Bruce Charlton said...

@MatC - That is a perspective almost opposite to the one that struck me! India and Tibet have, culturally, chosen to reject the relationship with a personal God. Many Christians would say that means that they will suffer in Hell - but this perspective suggests that instead they will get what they want/ what their religions promise them. In SA they are promised Paradise, but not Heaven - and perhaps Paradise is what they will get.

From the Christian perspective all these seems a miserable thing compared with Resurrection and dwelling with Jesus Christ etc. - but that is apparently what *they* want...

Atheists who reject Christ's salvation, reject God, disbelieve in Goodness, and reject all religion etc... will be allowed to choose to reject all of these things.

However, extinction of the soul is probably impossible, so they would perhaps get the worst deal: eternal solitude.

George said...

That's my understanding. The idea that Hell is ultimately just - not an unjust punishment as many interpret it. For if God has truly given us free will without impediment, where for can we go but Hell (e.g. separation from God) if we chose to reject goodness?

Now, I am more inclined to the Mormon philosophy, in that perhaps there is continued spiritual progression after death. Even the Catholics seem to accept this to some degree - did not Jesus visit those who died before his coming to give them a chance at Heaven?

However, perhaps this life is so absolutely important - or so deterministic, that if we reject God completely during it, changing direction afterwards is nigh impossible.

The idea of "outward darkness" makes sense in that Christ is the light, truth and way. If you turn your ship from the light, where is there to go?

Arakawa said...

I think Matthew is pointing out that one's religion is decided as much by what's available in the culture, as by one's own desires. In order to become outwardly Christian, even in modern Western society, you only have to sort of want to become Christian, whereas in an Islamic country you have to really want to become Christian. (And, obviously, this only applies to the time period after Christ.)

It seems likely that there are, or were, many people in history who desired a personal relationship with a personal God, but who would have pursued, say, Buddhism as a matter of religious practice (as the only viable religious path available to them, say) even though its ultimate promises did not match their desires -- and they felt deep down, perhaps not wanting to admit it, that the religion was on some point mistaken. So, after death, what is their fate?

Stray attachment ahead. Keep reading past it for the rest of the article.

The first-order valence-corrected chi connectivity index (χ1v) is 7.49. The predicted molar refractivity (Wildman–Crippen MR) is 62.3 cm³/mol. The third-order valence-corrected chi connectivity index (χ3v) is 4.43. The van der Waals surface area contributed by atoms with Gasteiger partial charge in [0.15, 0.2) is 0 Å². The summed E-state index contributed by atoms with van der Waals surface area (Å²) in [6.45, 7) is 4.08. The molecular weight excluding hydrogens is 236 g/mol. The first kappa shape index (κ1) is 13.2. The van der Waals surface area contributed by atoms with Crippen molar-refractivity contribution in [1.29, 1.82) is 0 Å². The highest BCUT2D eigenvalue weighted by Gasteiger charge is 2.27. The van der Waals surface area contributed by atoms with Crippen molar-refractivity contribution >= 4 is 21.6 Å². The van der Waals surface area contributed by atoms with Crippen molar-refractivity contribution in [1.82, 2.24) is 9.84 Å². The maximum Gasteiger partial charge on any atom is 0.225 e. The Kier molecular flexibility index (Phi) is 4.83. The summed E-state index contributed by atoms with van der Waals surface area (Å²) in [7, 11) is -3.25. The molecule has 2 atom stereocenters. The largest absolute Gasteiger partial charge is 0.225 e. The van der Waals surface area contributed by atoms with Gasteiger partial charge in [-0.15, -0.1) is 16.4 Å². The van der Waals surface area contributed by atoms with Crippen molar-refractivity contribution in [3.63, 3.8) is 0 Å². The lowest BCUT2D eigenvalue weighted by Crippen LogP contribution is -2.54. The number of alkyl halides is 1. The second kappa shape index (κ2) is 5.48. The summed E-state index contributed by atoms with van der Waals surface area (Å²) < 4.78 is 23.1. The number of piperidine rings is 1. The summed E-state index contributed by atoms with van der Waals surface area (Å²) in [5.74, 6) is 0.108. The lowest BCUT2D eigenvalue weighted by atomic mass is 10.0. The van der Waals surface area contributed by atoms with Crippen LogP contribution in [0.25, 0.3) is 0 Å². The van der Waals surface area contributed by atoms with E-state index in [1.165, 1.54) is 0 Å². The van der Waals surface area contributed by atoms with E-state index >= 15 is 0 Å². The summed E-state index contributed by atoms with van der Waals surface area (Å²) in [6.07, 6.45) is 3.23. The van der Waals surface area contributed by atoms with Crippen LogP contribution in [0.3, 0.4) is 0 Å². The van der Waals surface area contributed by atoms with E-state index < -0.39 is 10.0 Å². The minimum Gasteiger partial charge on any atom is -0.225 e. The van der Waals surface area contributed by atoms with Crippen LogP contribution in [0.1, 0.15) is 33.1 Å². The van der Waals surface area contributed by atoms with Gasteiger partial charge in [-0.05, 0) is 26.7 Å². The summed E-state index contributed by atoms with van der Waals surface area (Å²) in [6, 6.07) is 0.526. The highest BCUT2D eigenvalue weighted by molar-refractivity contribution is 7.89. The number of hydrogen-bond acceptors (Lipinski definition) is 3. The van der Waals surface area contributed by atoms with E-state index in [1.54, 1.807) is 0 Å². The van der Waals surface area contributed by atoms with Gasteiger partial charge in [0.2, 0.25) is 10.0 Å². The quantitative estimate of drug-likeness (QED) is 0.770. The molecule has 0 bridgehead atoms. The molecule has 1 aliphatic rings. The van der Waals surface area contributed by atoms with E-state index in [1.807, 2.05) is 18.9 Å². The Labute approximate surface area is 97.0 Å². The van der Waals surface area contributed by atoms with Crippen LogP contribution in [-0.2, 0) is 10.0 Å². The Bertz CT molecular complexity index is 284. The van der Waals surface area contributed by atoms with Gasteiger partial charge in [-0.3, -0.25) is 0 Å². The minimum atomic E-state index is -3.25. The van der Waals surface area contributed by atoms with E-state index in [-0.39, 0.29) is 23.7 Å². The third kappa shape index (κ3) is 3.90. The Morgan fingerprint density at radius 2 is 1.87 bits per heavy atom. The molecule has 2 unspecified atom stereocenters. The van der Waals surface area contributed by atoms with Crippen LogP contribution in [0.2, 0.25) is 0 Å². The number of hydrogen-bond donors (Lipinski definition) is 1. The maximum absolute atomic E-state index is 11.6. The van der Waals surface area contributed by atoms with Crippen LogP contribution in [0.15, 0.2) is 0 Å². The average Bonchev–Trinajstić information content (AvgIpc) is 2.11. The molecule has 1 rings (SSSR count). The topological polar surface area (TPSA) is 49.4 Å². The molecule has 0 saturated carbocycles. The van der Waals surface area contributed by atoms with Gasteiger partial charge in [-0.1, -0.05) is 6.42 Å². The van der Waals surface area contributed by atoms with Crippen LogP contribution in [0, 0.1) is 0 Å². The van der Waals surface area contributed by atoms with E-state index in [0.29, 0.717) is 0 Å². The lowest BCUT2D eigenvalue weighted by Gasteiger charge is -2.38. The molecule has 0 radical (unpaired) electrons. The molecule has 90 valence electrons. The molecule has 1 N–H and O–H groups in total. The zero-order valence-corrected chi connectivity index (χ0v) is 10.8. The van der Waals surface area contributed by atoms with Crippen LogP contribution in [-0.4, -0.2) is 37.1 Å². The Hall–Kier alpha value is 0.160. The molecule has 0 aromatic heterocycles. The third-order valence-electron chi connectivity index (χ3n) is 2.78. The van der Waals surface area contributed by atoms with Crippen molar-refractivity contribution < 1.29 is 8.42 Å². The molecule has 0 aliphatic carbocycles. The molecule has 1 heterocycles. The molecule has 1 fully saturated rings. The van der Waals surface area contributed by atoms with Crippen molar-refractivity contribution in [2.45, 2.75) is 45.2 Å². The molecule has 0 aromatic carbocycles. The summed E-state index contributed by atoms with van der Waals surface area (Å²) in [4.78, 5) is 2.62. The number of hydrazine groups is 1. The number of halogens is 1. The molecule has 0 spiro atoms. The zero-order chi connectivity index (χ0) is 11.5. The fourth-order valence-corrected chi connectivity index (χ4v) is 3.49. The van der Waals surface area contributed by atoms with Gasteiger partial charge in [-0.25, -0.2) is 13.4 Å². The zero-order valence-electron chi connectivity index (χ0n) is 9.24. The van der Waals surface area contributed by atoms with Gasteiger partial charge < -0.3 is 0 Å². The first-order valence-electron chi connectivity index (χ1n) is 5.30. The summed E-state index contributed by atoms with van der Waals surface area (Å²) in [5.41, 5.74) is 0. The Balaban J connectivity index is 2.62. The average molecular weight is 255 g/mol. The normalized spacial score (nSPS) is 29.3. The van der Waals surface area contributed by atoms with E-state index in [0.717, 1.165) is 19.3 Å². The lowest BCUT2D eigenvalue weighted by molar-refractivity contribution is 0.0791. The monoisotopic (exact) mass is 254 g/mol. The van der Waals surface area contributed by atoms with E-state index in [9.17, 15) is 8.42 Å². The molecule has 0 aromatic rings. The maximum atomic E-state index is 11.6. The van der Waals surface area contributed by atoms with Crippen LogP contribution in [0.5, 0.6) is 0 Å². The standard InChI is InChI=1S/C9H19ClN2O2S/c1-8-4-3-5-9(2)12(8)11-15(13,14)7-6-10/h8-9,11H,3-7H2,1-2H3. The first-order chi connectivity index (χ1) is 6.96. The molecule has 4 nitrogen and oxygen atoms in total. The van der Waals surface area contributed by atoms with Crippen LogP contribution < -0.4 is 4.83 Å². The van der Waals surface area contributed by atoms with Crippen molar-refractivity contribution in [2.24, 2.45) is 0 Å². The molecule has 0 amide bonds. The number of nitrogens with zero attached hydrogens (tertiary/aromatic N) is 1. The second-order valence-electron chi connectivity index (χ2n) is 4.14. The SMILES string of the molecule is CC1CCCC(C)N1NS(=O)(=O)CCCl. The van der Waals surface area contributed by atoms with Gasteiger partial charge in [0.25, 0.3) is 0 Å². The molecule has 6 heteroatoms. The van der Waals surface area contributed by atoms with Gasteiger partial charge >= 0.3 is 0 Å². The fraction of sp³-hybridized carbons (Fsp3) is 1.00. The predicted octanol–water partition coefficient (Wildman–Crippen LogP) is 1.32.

At the same time, there have been many theologists in Christianity who tend to downplay the personal, incarnational aspects of it in favour of a static, bodiless, incomprehensible picture of God and Heaven -- so perhaps there are many people who still feel more drawn to the impersonal view of God in spite of having access to Christian revelation?

Bruce Charlton said...

@Ara - Extremes seem ruled out - it does not make NO difference into which situation you are born and live - but neither does this determine things. Mission and evangelism are vital, worthwhile etc - yet even in their absence there is internal evidence of a personal God in the world (there is and was Hope of Hope - unspecific yet pre-prepared); and yet the crucial thing is what happens after death and resurrection.

Put simply, salvation may be much less sensitive to 'society' than is theosis - or at least this was the case all over the world and throughout history until recently.

However, the extraordinary (anti-common sense, anti-rational, perverse) inversions of secular, Leftist modernity seem to make it a special case.

Ours may be the first or one of very few societies *ever* in which basic salvation is seriously imperilled for large numbers of people: in which people might choose to reject salvation (and feel good about this), despite knowing all about it.

Matthew C. said...

Thank you Arakawa!

That was an almost infinitely superior expression of what I was trying to convey!

David said...

If you get what you want from a particular religious path then I wonder what would happen to the boy from the movie the life of pi? He proclaimed himself to be a Christian, a Hindu, a Muslim and perhaps many other things besides including existential doubts. I must admit it was an intriguing movie. I wonder what everyones thoughts are about this fictitious character in the light of this post theme?